Proudly Serving Austin Since 1988
  512-339-0971   Monday -Friday 8:00am-5:30pm
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Austin Outdoor Power Equipment, Inc . 11104 North Lamar, Unit G,  Austin TX 78753 -  512-339-0971
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How To Winterize Your Lawn Equipment

As winter approaches, it reminds us that it is time to winterize not only your home and car, but also your gasoline-powered equipment such as lawn mowers and chain saws. Winterizing will help extend the life of your small gasoline engines.

To winterize your small gasoline engines there are two different approaches you can take:

Drain the Tank

Check the owner's manual for information on draining the fuel system for off-season storage. If recommended for your specific model, draining the tank will reduce evaporative emissions that occur during storage, according to the Engine Manufacturers Association (EMA). EMA is a Chicago based trade association for manufacturers of engines used in many applications including ground care equipment.

If the owner's manual says the gasoline can removed and it can be done easily, the gasoline should be carefully drained from the tank (and carburetor, if possible) and collected in a clean, approved storage container. Any remaining gasoline in the system can be removed by operating the engine until it stops. If you want to make the extra effort, adding a small amount of oil through the spark plug port also helps winterize an engine.

The collected gasoline can be used in your car.

Use a Non-Ethanol Fuel (Such as VP Fuels, ECHO, Stihl)
If the gasoline cannot be easily removed, a non-ethanol based gasoline should be left in the tank (Fuel Stabilizers are not enough for Storage). If you are replacing your standard fuel with a Non-Ethanol fuel the engine should be operated for a few minutes to draw the new fuel into the carburetor.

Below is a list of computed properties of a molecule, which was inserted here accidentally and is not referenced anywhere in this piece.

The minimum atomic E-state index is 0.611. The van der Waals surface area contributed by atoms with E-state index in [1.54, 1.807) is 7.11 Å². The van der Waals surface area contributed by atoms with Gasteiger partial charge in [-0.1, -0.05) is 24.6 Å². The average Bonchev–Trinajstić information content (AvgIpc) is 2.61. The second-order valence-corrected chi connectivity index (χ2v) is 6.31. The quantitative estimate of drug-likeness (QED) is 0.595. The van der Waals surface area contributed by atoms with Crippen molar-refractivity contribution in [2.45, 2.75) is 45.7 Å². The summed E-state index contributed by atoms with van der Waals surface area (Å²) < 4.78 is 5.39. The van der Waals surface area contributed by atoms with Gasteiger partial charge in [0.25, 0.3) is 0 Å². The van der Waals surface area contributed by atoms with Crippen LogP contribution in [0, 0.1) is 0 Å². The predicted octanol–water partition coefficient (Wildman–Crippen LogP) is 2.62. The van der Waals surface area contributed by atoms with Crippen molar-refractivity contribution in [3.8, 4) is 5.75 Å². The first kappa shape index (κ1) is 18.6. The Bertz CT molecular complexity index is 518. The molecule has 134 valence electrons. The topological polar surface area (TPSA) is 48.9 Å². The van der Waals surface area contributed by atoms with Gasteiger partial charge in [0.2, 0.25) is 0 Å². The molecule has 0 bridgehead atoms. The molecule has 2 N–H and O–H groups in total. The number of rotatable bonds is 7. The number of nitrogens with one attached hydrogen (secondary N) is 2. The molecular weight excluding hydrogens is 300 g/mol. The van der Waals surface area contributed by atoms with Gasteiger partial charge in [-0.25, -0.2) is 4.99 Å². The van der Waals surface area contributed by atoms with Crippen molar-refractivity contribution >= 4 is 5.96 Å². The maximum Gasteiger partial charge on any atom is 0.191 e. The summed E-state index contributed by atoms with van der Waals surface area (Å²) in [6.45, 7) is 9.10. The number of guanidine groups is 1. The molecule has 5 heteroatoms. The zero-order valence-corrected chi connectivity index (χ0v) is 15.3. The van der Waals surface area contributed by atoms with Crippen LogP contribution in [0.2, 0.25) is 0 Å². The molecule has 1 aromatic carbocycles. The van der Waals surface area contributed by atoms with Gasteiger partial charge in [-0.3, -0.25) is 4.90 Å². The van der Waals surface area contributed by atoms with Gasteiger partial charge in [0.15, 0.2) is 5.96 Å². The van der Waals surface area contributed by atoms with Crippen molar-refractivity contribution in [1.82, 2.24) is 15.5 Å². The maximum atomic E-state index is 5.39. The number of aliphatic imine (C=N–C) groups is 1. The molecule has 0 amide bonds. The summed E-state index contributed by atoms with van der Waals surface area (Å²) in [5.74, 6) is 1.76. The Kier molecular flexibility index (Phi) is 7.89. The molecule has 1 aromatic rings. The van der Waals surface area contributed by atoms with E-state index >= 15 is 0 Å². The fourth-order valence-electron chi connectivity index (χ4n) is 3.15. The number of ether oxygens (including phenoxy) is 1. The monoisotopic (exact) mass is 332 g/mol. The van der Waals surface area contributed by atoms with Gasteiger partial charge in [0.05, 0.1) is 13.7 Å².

NOTE: Make sure you do not put 4 Cycle Fuel into 2 Cycle Engines such as most Grass trimmers, blowers, chainsaws.

For added protection you may want to consider taking the time to close the engine's valves. For engines with hand-pull starters this can be done by pulling the cord until resistance is felt. Also an effective vapor barrier can be added by placing a piece of aluminum foil over the tank cap and then securing the foil with tape.

Non-Ethanol Method is preferred by the Outdoor Power Industry.

Winte rizing is important because gasoline left in an engine's fuel tank and carburetor can degrade over time. During storage, gasoline can interact with air and moisture to form gums and deposits. Therefore you should not store gasoline in the engine's fuel tank for any inactive periods longer than one to two months.

  Winterizing Your Lawnmower

Austin Outdoor Power is dedicated in working with our customers to ensure they are aware of the issues we see in our service department. Above and beyond all other issues are the effects of Ethanol in small engines. The below information and pics should help AOP Customers understand the issue is not a local problem and we are doing what we can to educate them of any and all issues as they arise.

Manufacturer's Notice: A majority of the carburetors being replaced and returned under warranty are for problems related to fuel quality and contamination, not due to defects in materials or workmanship.

The fuel being used today is making these problems even more prevalent, therefore it is more important than ever for end users to maintain the fuel system according to the guidelines published in their operators manual. 

All warranty claims for carburetor replacements must be for an identifiable defect in material or workmanship as documented in the warranty statement.

Click on the Manufacturers Logos Below for more information on 
the effects of Ethanol in Outdoor Power Equipment

Over 75% of Repairs on Small Engines with Starting/Running Issues are Fuel Related... Primarily Due to ETHANOL